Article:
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Product: DRBD - Distributed Replicated Block Device

From their website:
DRBD is a block device which is designed to build high availability clusters. This is done by mirroring a whole block device via (a dedicated) network. You could see it as a network raid-1.

DRBD takes over the data, writes it to the local disk and sends it to the other host. On the other host, it takes it to the disk there.

The other components needed are a cluster membership service, which is supposed to be heartbeat, and some kind of application that works on top of a block device.

A filesystem & fsck.
A journaling FS.
A database with recovery capabilities.

Each device (DRBD provides more than one of these devices) has a state, which can be 'primary' or 'secondary'. On the node with the primary device the application is supposed to run and to access the device (/dev/drbdX). Every write is sent to the local 'lower level block device' and to the node with the device in 'secondary' state. The secondary device simply writes the data to its lower level block device. Reads are always carried out locally.

If the primary node fails, heartbeat is switching the secondary device into primary state and starts the application there. (If you are using it with a non-journaling FS this involves running fsck)

If the failed node comes up again, it is a new secondary node and has to synchronise its content to the primary. This, of course, will happen whithout interruption of service in the background.

And, of course, we only will resynchronize those parts of the device that actually have been changed. DRBD has always done intelligent resynchronization when possible. Starting with the DBRD-0.7 series, you can define an "active set" of a certain size. This makes it possible to have a total resync time of 1--3 min, regardless of device size (currently up to 4TB), even after a hard crash of an active node.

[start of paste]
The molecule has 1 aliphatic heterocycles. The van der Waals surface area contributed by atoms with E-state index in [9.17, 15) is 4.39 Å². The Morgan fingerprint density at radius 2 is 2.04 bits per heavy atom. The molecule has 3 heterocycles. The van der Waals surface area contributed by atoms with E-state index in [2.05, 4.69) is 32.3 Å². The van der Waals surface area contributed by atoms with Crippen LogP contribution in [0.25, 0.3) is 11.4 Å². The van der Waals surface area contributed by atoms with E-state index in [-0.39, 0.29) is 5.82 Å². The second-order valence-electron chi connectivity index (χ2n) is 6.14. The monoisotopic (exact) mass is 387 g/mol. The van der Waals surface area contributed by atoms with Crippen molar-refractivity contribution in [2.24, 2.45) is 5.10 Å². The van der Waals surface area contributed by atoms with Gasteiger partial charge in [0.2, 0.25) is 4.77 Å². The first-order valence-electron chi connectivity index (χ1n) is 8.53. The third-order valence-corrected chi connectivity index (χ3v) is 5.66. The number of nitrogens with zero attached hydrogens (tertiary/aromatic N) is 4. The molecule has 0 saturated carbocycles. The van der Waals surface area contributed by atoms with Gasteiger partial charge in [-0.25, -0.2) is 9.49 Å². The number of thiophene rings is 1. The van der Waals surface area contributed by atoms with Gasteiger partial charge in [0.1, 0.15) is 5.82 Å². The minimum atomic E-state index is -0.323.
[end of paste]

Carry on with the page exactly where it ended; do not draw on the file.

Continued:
Related Articles


  • How to build a redundant, high-availability system with DRBD and Heartbeat by Pedro Pla in Linux Journal
  • Linux-HA Press Room with many excellent high availability articles.
  • Sync Data on All Servers thread.
  • MySQL clustering strategies and comparisions
  • Wikipedia on DRBD
  • Using Xen for High Availability Clusters by by Kris Buytaert and Johan Huysmans in
  • DRBD for MySQL High Availability
  • Reader Comments (8)

    Instead of building another block device system and network format one could use iSCSI and a smart iSCSI-proxy in the middle to do the mirroring/housekeeping.

    November 29, 1990 | Unregistered CommenterNetrogenic

    > one could use iSCSI and a smart iSCSI-proxy in the middle to do the mirroring/housekeeping.

    How would I do that and what would be better about it?

    November 29, 1990 | Unregistered CommenterTodd Hoff

    I found glusterFS better. This is too low-level.

    November 29, 1990 | Unregistered CommenterAnonymous

    I found good succcess with postgres and drbd... been nice and stable and not too much of a system load it overall... would suggest it if your looking to have a backup machine, however keep in mind that the secondary machine can't be used as a read only cluster node... since you can only mount the drbd drive on one machine at a time.

    November 29, 1990 | Unregistered CommenterAnonymous

    i used drbd as primary/primary setup and it's seems good till now, but the problem it's use manual fencing.
    i followed the following article to setup gfs on top of drbd primary/primary:

    November 29, 1990 | Unregistered CommenterAnonymous

    AFAIK the answer to the "Re: Is "Scaling Engineer" a new job title?" is yes

    November 29, 1990 | Unregistered CommenterJacob V Nichols

    The DRDB work right using low bandwith link, at case in Brazil, upload 300 always low.

    help-me ?


    November 29, 1990 | Unregistered CommenterCristiano B. Hellwig

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